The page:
Gentlemen, you too may be at risk of osteoporosis

man blindfolded
On World Osteoporosis Day IOF urged all men to check their personal risk for osteoporosis and fractures.

Many men may turn a blind eye to health issues – this is supported by statistics from the UK, USA and Australia which show that men are 20-25% less likely than women to visit a doctor.

In fact, the vast majority of men who are at high risk of suffering fractures caused by osteoporosis remain unaware of their own personal risk. Since doctors too tend to neglect the bone health of their older male patients (see results of IOF World Osteoporosis Day survey), many men who are at potential risk of fractures due to osteoporosis are being left undiagnosed and untreated.

That’s why as a man, you need to be proactive in recognizing your own personal risk factors and asking your doctor for testing.

How does a man know whether he should be tested?

Key fact: anyone – male or female – who has suffered a fracture as a result of a fall from standing height or less since the age of 50 should undergo assessment for osteoporosis and fracture risk.

In addition, although guidelines differ from country to country, specific guidelines for osteoporosis management in males from the Endocrine Society in the USA recommend that men with these additional common risk factors for osteoporosis should have a bone mineral density (BMD) test:

Causes related to modifiable lifestyle factors:

  • Excessive alcohol consumption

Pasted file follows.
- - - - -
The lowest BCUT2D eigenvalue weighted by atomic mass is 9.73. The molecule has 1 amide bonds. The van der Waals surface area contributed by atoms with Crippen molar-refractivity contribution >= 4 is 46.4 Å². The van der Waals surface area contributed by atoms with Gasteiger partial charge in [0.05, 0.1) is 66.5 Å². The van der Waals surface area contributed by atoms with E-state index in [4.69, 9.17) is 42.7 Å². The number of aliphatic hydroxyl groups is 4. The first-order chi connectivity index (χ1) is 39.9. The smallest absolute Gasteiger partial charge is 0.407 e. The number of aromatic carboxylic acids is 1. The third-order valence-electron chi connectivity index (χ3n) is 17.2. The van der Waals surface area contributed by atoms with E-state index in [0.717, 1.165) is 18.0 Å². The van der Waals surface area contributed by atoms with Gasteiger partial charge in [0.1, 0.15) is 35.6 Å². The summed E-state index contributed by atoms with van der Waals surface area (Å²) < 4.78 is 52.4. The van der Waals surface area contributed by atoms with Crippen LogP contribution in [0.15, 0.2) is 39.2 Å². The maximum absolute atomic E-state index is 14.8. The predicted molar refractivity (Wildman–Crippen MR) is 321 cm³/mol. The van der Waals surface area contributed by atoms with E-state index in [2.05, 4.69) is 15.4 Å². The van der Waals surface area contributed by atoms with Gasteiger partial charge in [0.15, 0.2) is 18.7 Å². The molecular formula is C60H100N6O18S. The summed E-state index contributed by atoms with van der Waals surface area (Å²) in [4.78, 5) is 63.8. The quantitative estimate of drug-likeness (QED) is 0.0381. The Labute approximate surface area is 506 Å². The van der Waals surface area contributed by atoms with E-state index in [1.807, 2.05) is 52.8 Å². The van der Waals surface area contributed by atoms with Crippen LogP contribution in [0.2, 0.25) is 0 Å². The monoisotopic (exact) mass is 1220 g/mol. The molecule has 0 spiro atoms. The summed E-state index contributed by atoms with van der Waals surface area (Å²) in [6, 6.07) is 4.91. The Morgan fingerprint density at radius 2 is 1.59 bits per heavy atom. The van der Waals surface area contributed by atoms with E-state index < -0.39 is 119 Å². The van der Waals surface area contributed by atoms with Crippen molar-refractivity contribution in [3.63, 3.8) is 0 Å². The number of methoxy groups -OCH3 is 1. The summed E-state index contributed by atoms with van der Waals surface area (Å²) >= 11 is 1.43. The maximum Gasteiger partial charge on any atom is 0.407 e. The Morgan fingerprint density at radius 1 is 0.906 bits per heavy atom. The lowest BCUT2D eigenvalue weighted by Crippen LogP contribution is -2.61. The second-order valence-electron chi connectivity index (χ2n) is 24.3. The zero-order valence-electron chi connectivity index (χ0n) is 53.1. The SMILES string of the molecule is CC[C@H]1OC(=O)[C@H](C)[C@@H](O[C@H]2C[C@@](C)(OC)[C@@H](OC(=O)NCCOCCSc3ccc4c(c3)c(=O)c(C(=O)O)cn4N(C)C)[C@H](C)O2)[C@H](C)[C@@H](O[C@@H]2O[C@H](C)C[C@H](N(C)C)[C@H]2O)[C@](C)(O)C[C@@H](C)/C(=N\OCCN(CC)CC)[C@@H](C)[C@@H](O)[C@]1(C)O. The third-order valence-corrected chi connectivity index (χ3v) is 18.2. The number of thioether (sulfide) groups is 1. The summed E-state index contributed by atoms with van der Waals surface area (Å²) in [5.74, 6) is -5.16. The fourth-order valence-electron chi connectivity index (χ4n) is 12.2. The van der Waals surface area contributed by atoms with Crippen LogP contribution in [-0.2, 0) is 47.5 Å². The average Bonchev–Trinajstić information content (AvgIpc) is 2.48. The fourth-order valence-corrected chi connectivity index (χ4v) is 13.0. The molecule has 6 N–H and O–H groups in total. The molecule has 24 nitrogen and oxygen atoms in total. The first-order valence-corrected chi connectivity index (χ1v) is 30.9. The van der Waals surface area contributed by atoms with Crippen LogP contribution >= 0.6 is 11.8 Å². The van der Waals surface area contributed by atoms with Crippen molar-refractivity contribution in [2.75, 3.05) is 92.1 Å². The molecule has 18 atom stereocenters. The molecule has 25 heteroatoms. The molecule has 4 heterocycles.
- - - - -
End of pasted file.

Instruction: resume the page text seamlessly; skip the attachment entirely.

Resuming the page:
• Smoking
  • Excessive exercise

Causes related to nutritional deficiencies:

  • Eating disorders and low BMI (<20)
  • Malabsorption (often associated with diseases such as coeliac disease, Crohn's disease)
  • Vitamin D deficiency

Causes related to diseases and their treatments:

  • Chronic kidney disease
  • Chronic obstructive pulmonary disease
  • Delayed puberty
  • Glucocorticoid excess (endogenous or exogenous)
  • HIV and protease inhibitor therapy
  • Hypercalciuria
  • Hypogonadism (including Androgen Deprivation Therapy )
  • Inflammatory arthritis
  • Mastocytosis
  • Multiple myeloma
  • Osteogenesis imperfecta
  • Primary hyperparathyroidism
  • Thyrotoxicosis

Don't hesitate to ask your doctor about bone health

If you have any of the risk factors shown above you should ask your doctor the following questions at your next check-up:

  1. I have a common risk factor for osteoporosis, so do you agree that I should have a bone density test done? How often should it be repeated?
  2. Can you calculate my risk of suffering future fractures? 
  3. What should I be doing with respect to calcium, vitamin D and exercise?
  4. Can you advise me of specific lifestyle changes I can make to improve my bone health?
  5. Do I need specific therapy to treat osteoporosis?

If you’re a woman and reading this then please share these important messages with the men in your life.

LYB logoThis article appeared in our monthly Love Your Bones newsletter - sent free to all IOF members.

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